DWP board wants legal fees to be counted amid billing scandal


The Water and Electricity Department’s board of commissioners on Tuesday ordered a report on the amount of DWP money spent on legal representation and related expenses arising from the 2013 billing debacle.

The action follows a series of advocacy announcements involving former employees of the DWP and the city attorney’s office. Prosecutors say lawyers working for the city admit participating in a collusive scheme to file and then settle a high-profile class action lawsuit brought by DWP clients against the city for inflated DWP bills.

The motion passed Tuesday asks staff to report on “all taxpayer funds spent between September 1, 2013 and today on legal services relating to any matter” related to the billing dispute, including expense accounting. external lawyers.

The motion also prohibits the DWP from contracting “concurrently” with a lawyer, law firm or special advisor providing legal services to public services.

Last month, prosecutors announced that former DWP chief executive David H. Wright had agreed to plead guilty to corruption, admitting he pushed the DWP board in 2017 to award a contract without $ 30 million tender to a lawyer hired by the City Atty office. Mike Feuer.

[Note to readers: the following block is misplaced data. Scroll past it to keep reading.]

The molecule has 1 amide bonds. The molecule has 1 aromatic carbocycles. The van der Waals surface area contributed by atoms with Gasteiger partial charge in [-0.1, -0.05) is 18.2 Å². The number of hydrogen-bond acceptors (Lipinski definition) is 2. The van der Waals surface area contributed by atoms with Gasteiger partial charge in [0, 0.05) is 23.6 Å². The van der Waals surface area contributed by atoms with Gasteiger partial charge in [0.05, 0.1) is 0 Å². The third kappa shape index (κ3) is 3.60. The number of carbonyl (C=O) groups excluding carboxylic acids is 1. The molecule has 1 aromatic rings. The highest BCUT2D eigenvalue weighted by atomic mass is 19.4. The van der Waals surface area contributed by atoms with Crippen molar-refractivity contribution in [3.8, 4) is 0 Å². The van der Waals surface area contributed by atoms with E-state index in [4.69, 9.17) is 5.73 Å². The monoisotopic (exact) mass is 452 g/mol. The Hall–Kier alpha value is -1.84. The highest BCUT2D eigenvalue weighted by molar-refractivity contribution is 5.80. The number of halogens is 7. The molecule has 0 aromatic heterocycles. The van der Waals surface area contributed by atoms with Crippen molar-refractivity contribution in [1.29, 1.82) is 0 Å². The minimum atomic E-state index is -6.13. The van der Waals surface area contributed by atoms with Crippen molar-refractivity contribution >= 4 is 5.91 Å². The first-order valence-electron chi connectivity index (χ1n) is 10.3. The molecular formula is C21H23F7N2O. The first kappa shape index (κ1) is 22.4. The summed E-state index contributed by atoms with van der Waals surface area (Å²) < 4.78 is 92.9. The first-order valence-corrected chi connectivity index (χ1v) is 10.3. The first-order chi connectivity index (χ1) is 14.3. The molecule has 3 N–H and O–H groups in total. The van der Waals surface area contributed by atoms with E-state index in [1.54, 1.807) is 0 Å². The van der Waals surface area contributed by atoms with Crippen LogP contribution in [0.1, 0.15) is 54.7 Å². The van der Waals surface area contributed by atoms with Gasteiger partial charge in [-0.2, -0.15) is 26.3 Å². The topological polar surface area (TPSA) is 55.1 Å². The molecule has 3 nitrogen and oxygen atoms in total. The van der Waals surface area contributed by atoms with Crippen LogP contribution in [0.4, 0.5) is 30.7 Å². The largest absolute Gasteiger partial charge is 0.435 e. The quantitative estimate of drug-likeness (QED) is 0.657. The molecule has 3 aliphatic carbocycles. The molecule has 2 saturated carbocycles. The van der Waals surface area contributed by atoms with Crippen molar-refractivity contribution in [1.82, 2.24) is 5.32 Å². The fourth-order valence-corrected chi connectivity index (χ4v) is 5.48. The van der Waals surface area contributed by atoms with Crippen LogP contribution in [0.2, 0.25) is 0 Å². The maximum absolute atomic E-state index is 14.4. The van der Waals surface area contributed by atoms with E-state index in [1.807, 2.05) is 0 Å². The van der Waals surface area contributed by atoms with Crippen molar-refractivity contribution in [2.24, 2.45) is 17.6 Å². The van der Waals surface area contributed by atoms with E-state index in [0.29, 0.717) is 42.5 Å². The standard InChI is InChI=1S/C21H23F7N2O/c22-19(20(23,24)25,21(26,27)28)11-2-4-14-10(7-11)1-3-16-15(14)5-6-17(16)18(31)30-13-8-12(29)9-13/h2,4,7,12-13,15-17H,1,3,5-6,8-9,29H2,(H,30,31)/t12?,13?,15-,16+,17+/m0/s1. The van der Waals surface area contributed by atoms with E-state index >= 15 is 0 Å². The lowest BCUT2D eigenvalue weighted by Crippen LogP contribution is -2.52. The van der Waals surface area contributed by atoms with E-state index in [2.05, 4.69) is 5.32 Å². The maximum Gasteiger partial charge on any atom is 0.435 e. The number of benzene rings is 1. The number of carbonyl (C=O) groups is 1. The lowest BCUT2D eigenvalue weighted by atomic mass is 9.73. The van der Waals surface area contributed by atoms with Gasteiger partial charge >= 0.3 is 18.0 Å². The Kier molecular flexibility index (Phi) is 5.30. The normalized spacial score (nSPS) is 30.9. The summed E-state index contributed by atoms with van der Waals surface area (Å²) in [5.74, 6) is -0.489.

The council vote comes a day after prosecutors announced that a former senior lawyer in Feuer’s office, Thomas Peters, had agreed to plead guilty to one count of aiding and abetting extortion.

Peters, who worked as the head of the civil litigation branch, helped oversee the city’s lawsuit against PricewaterhouseCoopers, the consultancy the city blamed for the 2013 billing problems.

Feuer’s office aggressively pursued the PricewaterhouseCoopers case in an attempt to potentially recover hundreds of millions of dollars from the 2013 overbilling fiasco, but then dropped the lawsuit. Before dropping their lawsuit, city lawyers fought requests from PricewaterhouseCoopers to produce documents that would have harmed the city’s record, prosecutors said.

The DWP board also decided last month to retain its own independent lawyers, rather than relying on advice from the city attorney’s office on the issues surrounding the billing dispute.

“There might be advice we received that might be motivated by an interest in deflecting, diminishing or covering up past bad acts,” DWP board chair Cynthia McClain-Hill told The Times in an interview last month. “We need to know that our advice is not influenced by any of these motivations. This does not mean that there has been or that there is, but there could be.

The board also asked last month that three city attorneys accused of various ethics violations in a court-ordered investigation no longer work on DWP-related issues. Lawyers have denied wrongdoing.

Feuer, in a Dec. 15 letter to the DWP board of directors, accepted McClain-Hill’s request for independent counsel and said the three lawyers would work on different issues.


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